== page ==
Key aluminum ingredient bauxite is shaping up as China’s newest obsession in its mission to secure raw materials and once again minerals-rich Australia is a major target.
China’s investment in Australia’s mining industry plunged along with the global commodities rout, dropping in 2015 to the lowest since 2008 as surging supplies created gluts of materials including oil and iron ore. It’s a different story unfolding for bauxite, with a potential step up in interest led by Aluminum Corp. of China, known as Chinalco, which confirmed it’s looking at investing in projects in Australia.
Demand in China for the aluminum needed in air conditioning units to airliners will rise by almost a third by 2020, according to Morgan Stanley, while the nation’s supplies of adequate raw materials to produce the metal are dwindling — spurring imports and encouraging new investments overseas in countries including Australia and Guinea.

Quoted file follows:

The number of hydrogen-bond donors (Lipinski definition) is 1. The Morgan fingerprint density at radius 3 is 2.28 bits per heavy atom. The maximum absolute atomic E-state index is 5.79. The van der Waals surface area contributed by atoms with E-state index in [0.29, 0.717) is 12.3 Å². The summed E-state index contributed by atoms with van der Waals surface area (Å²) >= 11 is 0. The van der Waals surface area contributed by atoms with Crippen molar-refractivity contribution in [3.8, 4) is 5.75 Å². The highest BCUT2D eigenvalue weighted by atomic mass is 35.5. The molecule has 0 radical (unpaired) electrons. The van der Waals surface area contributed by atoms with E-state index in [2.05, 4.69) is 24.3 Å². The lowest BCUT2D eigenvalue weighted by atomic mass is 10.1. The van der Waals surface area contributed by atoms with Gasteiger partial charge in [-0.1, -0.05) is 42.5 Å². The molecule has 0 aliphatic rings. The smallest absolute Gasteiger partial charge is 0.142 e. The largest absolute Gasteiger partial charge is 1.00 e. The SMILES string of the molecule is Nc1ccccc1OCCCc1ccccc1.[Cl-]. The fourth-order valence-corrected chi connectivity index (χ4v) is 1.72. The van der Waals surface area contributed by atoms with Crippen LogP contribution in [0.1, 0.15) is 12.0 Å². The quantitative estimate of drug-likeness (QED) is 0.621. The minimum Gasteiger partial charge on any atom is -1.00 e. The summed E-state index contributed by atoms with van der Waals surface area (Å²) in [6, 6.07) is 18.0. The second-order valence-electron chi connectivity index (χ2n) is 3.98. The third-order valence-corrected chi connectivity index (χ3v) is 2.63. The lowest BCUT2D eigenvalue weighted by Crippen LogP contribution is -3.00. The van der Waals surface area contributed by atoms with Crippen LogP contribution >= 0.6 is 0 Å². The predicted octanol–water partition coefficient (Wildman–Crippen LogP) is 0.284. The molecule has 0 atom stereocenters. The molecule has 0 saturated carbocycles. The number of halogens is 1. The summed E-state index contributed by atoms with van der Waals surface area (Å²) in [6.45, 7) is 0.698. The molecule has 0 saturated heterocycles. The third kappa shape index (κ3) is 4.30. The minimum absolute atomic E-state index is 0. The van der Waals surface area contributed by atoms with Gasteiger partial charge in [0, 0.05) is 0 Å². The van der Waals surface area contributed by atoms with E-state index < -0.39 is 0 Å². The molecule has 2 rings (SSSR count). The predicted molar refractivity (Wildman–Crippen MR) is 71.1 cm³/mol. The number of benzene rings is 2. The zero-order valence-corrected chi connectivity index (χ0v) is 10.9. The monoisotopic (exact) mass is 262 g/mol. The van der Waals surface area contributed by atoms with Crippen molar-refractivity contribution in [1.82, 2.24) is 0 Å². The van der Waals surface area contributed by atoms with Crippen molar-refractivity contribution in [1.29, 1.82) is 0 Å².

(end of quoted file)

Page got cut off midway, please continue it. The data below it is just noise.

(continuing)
“In China, the smelting capacity has gone berserk over the last 10 years,” but the nation doesn’t have the economic, long-term supplies of bauxite it requires, said Darryl Pilgrim, Sydney-based industry director for aluminum and alumina at researcher AME Group. China has scope to raise bauxite imports further “and Australia is the logical choice,” he said.
Rio Tinto Group’s $1.9 billion Amrun development on Queensland’s remote Cape York peninsula may prove a key litmus test of interest. The world’s second-biggest miner gave building approval in December, confirming there was “great interest” in sales talks from potential Chinese customers.
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